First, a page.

Preparing for future pandemics, today with broad-spectrum antivirals

The current emerging coronavirus outbreak in Wuhan demonstrates that we need drugs for emerging viruses and especially for emerging coronaviruses. Below, we tell the story behind our recent paper on a broad-spectrum antiviral which may be able to fill this very important public health need.

Go to the profile of Timothy Sheahan
Jan 10, 2020
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Are we prepared for the next viral pandemic?

A new coronavirus is believed to be the cause of an outbreak of viral pneumonia in Wuhan China (#WuHanPneumonia) with potential spread to Hong Kong 1. Since the initial case reported on December 12th 2019, there have been at least 44 cases 11 of which are severely ill 2. Unfortunately, with the ease of global travel, increased human contact with wild and domestic animals, land use changes, and development etc., novel disease emergence is no longer unusual. In the past 20 years, we have seen the two largest Ebola virus outbreaks on record, Zika virus spread to the Americas, and the emergence of now three new human coronaviruses including SARS in 2002 and MERS in 2012. 

How do we prepare for future pandemics, today?

Rather than develop “one drug for one bug” we want to create “one drug for many bugs.” Broad-spectrum therapies effective against known epidemic strains of virus as well as zoonotic strains likely to seed future emergence, have greater potential to diminish current and future epidemic disease than drugs with single pathogen specificity. Like most papers, completing this story was not without many hours of hard work from a team of scientists and liters upon liters of coffee. Since 2015, we have been collaborating with Gilead Sciences and Mark Denison’s Lab at Vanderbilt University (@DenisonLab) to accelerate the preclinical development remdesivir (GS-5734), an antiviral nucleoside analog3. Our recent paper in Nature Communications (DOI: 10.1038/s41467-019-13940-6) details the in vitro and in vivo efficacy of remdesivir against MERS coronavirus and its superior antiviral efficacy as compared to a combination therapy currently under evaluation in human clinical trial in the Kingdom of Saudi Arabia4. Since remdesivir works against many genetically distinct CoV encompassing family-wide genetic diversity including zoonotic viruses poised for emergence, the drug is likely to work against currently emerging CoV like MERS and the newly identified virus in Wuhan as well as those of the future5.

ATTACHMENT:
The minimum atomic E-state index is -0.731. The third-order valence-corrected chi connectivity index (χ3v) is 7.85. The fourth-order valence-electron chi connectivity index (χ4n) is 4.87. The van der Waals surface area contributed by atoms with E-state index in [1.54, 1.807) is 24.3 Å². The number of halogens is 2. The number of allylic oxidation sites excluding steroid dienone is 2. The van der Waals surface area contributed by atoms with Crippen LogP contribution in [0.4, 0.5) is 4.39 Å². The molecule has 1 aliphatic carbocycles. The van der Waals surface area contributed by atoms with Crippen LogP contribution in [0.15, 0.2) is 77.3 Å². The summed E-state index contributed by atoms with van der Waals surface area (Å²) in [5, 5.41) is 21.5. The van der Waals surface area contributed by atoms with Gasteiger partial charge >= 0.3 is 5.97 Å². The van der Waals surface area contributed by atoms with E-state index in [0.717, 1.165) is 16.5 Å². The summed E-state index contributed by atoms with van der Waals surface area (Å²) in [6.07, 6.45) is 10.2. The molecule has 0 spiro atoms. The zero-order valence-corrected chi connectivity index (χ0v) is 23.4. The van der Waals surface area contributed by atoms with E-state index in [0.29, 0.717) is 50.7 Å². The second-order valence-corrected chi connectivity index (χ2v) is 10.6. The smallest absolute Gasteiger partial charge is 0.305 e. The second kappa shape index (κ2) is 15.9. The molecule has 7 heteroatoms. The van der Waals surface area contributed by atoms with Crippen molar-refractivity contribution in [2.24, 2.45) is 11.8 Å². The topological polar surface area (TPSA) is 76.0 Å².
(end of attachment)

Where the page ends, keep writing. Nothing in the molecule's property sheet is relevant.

Working with killer viruses at biosafety level three (BSL3)

As a scientist, I was born in the BSL3 lab. In 2003, I (@timothysheahan) joined the lab of Dr. Ralph Baric (@Baric_Lab) as a graduate student at UNC Chapel Hill just after SARS emerged. Since SARS can kill you, it must be worked with in a special lab, wearing special protective equipment by highly trained scientists. My guitar toting hard core punk rock loving younger self would never have imagined my adult self wearing a full protective suit with an air purifying respirator in order to study deadly viral diseases but my youth was brimming with myopathy. After a postdoc on HCV and a stint at GlaxoSmithKline developing antiviral drugs, I am back working in the same BSL3 lab I was born in studying coronavirus while waiting for the inevitable emergence of a new coronavirus to study.

Peer review is painful but always makes your paper better

This paper was a labor of love and I love the finished product but it was not without the pains of peer review. After submitting what we thought were two solid and improved drafts, our paper was rejected. We had apparently failed to provide convincing evidence to a reviewer that remdesivir was better than other treatment regimens. We were having a communication problem. Our editor mentioned Nature Communications does entertain appeals to rejections but only rarely and only if very compelling. My pathologist friend, Dr. Stephanie Montgomery, and I came up with a plan for our perplexing pathology problems to blindly quantitate features of lung pathology rather than just qualitatively describe them. After scoring hundreds of fields, we definitively showed only therapeutic remdesivir improved MERS-induced lung pathology in mice. On December 7, 2019, our paper was accepted. This was a good day. The peer review process, though painful and protracted, forced us to develop tools to quantitate pathology in a way that made our final draft much better. The tools developed in response to peer review, will become part of our analytical repertoire and will surely elevate future papers as they did this paper.

 See the full paper here: https://www.nature.com/articles/s41467-019-13940-6

 

1.         Kahn, N. New Virus Discovered by Chinese Scientists Investigating Pneumonia Outbreak. Wall Street Journal (2020).

2.         Disease, I.S.f.I. PRO/AH/EDR> Undiagnosed pneumonia - China (HU) (03): updates, SARS, MERS ruled out, WHO, RFI. Promed (2020).

3.         Sheahan, T.P., et al. Broad-spectrum antiviral GS-5734 inhibits both epidemic and zoonotic coronaviruses. Sci Transl Med 9(2017).

4.         Arabi, Y.M., et al. Treatment of Middle East Respiratory Syndrome with a combination of lopinavir-ritonavir and interferon-beta1b (MIRACLE trial): study protocol for a randomized controlled trial. Trials 19, 81 (2018).

5.         Brown, A.J., et al. Broad spectrum antiviral remdesivir inhibits human endemic and zoonotic deltacoronaviruses with a highly divergent RNA dependent RNA polymerase. Antiviral Res 169, 104541 (2019).

 

Go to the profile of Timothy Sheahan

Timothy Sheahan

Assistant Professor, University of North Carolina at Chapel Hill

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